3. Functional Selectivity of Kappa Opioid Receptor Agonists in Peripheral Sensory Neurons (United States)

    Jamshidi, Raehannah J.; Jacobs, Blaine A.; Sullivan, Laura C.; Chavera, Teresa A.; Saylor, Rachel M.; Prisinzano, Thomas E.; Clarke, William P.


    Activation of kappa opioid receptors (KORs) expressed by peripheral sensory neurons that respond to noxious stimuli (nociceptors) can reduce neurotransmission of pain stimuli from the periphery to the central nervous system. We have previously shown that the antinociception dose-response curve for peripherally restricted doses of the KOR agonist (–)-(trans)-3,4-dichloro-N-methyl-N-[2-(1-pyrrolidinyl)cyclohexyl]benzeneacetamide (U50488) has an inverted U shape. Here, we found that the downward phase of the U50488 dose-response curve was blocked by an inhibitor of extracellular signal-regulated kinase (ERK) activation U0126. Local administration of the selective KOR agonist salvinorin A (Sal-A), also resulted in an inverted U-shaped curve; however, the downward phase was insensitive to U0126. By contrast, inhibition of c-Jun N-terminal kinase (JNK) partially blocked the downward phase of the dose-response curve to Sal-A, suggesting a role for JNK. In cultures of peripheral sensory neurons, U50488 and Sal-A inhibited adenylyl cyclase activity with similar efficacies; however, their ability to activate ERK and JNK differed. Whereas U50488 activated ERK but not JNK, Sal-A activated JNK but not ERK. Moreover, although both U50488 and Sal-A produced homologous desensitization, desensitization to U50488 was blocked by inhibition of ERK activation, whereas desensitization to Sal-A was blocked by inhibition of JNK. Substitution of an ethoxymethyl ether for the C2 position acetyl group of Sal-A reduced stimulation of JNK, prevented desensitization by ethoxymethyl ether for the C2 position acetyl group of Sal-A, and resulted in a monotonic antinociception dose-response curve. Collectively, these data demonstrate the functional selectivity of KOR ligands for signaling in peripheral sensory neurons, which results in differential effects on behavioral responses in vivo. PMID:26297384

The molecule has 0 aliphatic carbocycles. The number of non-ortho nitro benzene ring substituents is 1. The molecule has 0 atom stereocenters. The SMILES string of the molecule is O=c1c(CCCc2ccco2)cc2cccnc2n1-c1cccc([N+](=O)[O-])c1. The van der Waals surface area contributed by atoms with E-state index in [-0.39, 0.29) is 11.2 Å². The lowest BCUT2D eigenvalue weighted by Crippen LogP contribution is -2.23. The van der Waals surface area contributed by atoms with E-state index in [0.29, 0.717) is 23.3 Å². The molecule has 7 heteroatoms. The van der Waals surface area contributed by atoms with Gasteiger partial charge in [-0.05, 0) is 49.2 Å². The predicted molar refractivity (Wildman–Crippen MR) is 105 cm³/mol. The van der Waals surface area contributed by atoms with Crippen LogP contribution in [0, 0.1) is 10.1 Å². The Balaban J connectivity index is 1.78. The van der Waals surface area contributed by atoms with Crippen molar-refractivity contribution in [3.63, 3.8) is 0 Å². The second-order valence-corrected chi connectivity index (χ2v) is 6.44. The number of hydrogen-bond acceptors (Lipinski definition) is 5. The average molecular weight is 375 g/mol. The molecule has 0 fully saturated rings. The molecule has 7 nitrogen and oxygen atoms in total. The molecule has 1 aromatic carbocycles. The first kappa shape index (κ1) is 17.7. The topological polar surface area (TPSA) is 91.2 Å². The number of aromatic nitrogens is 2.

4. Biochemical and functional interactions of a selective kappa opioid agonist with calcium

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    VonVoigtlander, P.F.; Ochoa, M.C.; Lewis, R.A.